Safran deploys its expertise to help address the COVID-19 emergency
Safran is making a concrete contribution to the fight against COVID-19 in several ways: by adapting current products or quickly developing targeted solutions (personal protective equipment such as visors and masks, on-demand medical solutions); by providing access to its production facilities; and by donating emergency equipment.
Safran marshals its industrial capabilities
Thanks to Safran's proven know-how in 3D printing and textiles (for aircraft seats and parachutes), staff at different Safran companies are mobilizing to produce personal protective equipment (PPE) for caregivers. A multidisciplinary team has been created to pool the Group's resources so we can turn out large quantities of visors, masks and gowns. Several thousand items have already been delivered to hospitals and other healthcare providers located near Safran companies – Group employees are especially involved in the making of visors.
Tests were carried out successfully at the large Montlégia hospital complex in Liège (Belgium)
A team from Safran Aero Boosters, our Belgian subsidiary, has volunteered to use 3D printing machines to make spare parts for ventilators. The main aim is to quickly replace the flow meter in a medical ventilator, a part that must be changed regularly. After initial tests carried out successfully proved conclusive, the first ventilator is now up and running at the large Montlégia hospital complex in Liège. Safran Aero Boosters will shortly produce about a hundred of these flow meters. Read more on LinkedIn
In the United States, Safran Cabin's 3D printing machines were called on to help Hardy Diagnostics, a medical device manufacturer that recently announced a rapid test for the COVID-19 virus. Faced with a significant test kit production ramp-up, the company could no longer make enough of the metal trays used to store and sterilize its products. Safran Cabin in Santa Maria stepped up by using its expertise in 3D printing and modeling to turn out these trays in record time!
Mask fitted with 3D-printed parts
Safran is also repurposing Decathlon's Easybreath snorkeling mask for medical usage. We were part of the team tasked with adapting this mask by adding 3D-printed prototype parts so they could be used by both caregivers (passive protection) and patients on ventilators (oxygen therapy). This revamped mask will be particularly effective in limiting contamination in hospital corridors and exam room. 3D-printing files are also available on an open-access basis on the Safran website.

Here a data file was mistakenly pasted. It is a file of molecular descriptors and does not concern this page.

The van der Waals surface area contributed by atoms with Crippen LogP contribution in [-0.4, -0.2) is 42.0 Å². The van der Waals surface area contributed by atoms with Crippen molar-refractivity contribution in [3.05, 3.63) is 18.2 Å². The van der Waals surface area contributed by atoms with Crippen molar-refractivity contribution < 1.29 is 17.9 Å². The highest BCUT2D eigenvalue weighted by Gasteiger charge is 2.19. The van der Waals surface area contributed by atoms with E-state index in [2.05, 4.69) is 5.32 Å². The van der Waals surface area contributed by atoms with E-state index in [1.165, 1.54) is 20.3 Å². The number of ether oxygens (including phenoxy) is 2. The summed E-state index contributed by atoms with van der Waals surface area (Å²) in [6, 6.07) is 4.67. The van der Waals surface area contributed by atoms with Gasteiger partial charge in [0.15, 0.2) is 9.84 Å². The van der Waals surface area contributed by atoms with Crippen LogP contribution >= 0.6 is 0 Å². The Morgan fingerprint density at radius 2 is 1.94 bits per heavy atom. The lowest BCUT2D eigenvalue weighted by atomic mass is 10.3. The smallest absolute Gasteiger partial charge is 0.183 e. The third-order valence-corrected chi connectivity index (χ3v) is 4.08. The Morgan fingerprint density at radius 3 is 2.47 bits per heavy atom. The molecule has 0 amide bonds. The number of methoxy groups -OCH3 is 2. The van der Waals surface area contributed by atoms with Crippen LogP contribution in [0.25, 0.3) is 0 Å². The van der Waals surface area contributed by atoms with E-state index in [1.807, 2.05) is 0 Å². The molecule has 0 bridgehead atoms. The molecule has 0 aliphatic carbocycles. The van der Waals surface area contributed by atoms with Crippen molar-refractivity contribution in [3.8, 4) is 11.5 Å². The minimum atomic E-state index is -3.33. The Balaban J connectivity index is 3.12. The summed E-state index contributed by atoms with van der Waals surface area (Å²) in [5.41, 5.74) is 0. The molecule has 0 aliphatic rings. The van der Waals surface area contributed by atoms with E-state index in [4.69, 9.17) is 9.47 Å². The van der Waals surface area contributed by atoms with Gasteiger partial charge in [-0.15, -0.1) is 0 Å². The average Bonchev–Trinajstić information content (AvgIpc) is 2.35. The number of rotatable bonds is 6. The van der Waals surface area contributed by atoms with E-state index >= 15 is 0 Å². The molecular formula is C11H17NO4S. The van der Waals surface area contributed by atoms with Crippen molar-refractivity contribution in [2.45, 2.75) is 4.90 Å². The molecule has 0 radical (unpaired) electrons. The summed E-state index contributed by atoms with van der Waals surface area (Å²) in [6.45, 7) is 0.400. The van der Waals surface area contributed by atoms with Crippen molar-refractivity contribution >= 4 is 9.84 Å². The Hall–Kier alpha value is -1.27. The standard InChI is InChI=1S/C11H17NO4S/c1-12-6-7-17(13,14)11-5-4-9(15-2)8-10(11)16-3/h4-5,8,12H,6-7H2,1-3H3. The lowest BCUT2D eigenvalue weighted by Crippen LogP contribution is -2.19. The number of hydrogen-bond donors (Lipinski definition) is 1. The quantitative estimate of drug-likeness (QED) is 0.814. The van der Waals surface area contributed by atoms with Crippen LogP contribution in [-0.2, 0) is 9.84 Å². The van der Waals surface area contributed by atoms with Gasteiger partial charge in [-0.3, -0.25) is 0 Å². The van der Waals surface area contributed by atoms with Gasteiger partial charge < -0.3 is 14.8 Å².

Adapting Safran products for medical use
Safran is working closely with French authorities to adapt various products for medical use – in particular masks and air filters originally intended for totally different uses, such as the protection masks in the FELIN soldier modernization suite. These masks are designed for use by infantry solders operating in contaminated environments, especially in the case of biological warfare. Fitted with a stand-alone ventilation system and filter, they are used to protect caregivers for work entailing a high risk of contamination, such as the intubation of patients, for instance. Already deployed in French military hospitals, especially in the "Grand Est" region, one of France's pandemic hotspots, these parts are extremely useful when caregivers must exert a physical effort in a contaminated area (active ventilation).
At the same time, we are working on a 3D-printed mask offering high-level protection (FFP2), reusable after cleaning and changing the cartridge. Designed for people at risk in the fight against COVID-19, this model will use filtering cartridges that are an integral part of the EROS oxygen masks made by Safran Aerosystems. Once it passes certification tests, Safran will be targeting a production rate of 20,000 filtering cartridges per week.
Airplanes and helicopters fly to the aid of COVID-19 fighters
More than ever, helicopters are playing a critical role in transporting patients to hospitals, and evacuating others to regions where intensive care units are less crowded. In France, as in many other countries around the world, a large majority of these rotorcraft are powered by Safran turbine engines. Our teams remain on alert to ensure the maintenance, repair and overhaul (MRO) of these crucial machines. Safran supplies a number of other products for helicopters (wiring, gyrostabilized reconnaissance pods, flotation devices, wheels and brakes, auxiliary power units, etc.), to ensure their dependability for these critical medical missions.
One of Safran's flagship products plays an essential role in patient evacuation: Helicom, a unit that enables the geolocation via satellite of a helicopter at any given moment. With helicopters flying regular missions to lighten the load on the most heavily impacted regions, this system allows the coordinating doctors to efficiently manage flights into and out of hospitals and track all ongoing flights, especially for cross-border evacuation.
Europe's A400M military transport, powered by our TP400 turboprop engines, has also been deployed on vital humanitarian missions to support this unprecedented combat. Safran's tech teams are on the front lines to make sure these engines keep running.
Safran's donations to health services
In addition to the 60,000 masks sent to French authorities on March 23, on April 2 Safran donated another 50,000 masks and 2,000 gowns to APHP, the consortium of Paris public hospitals.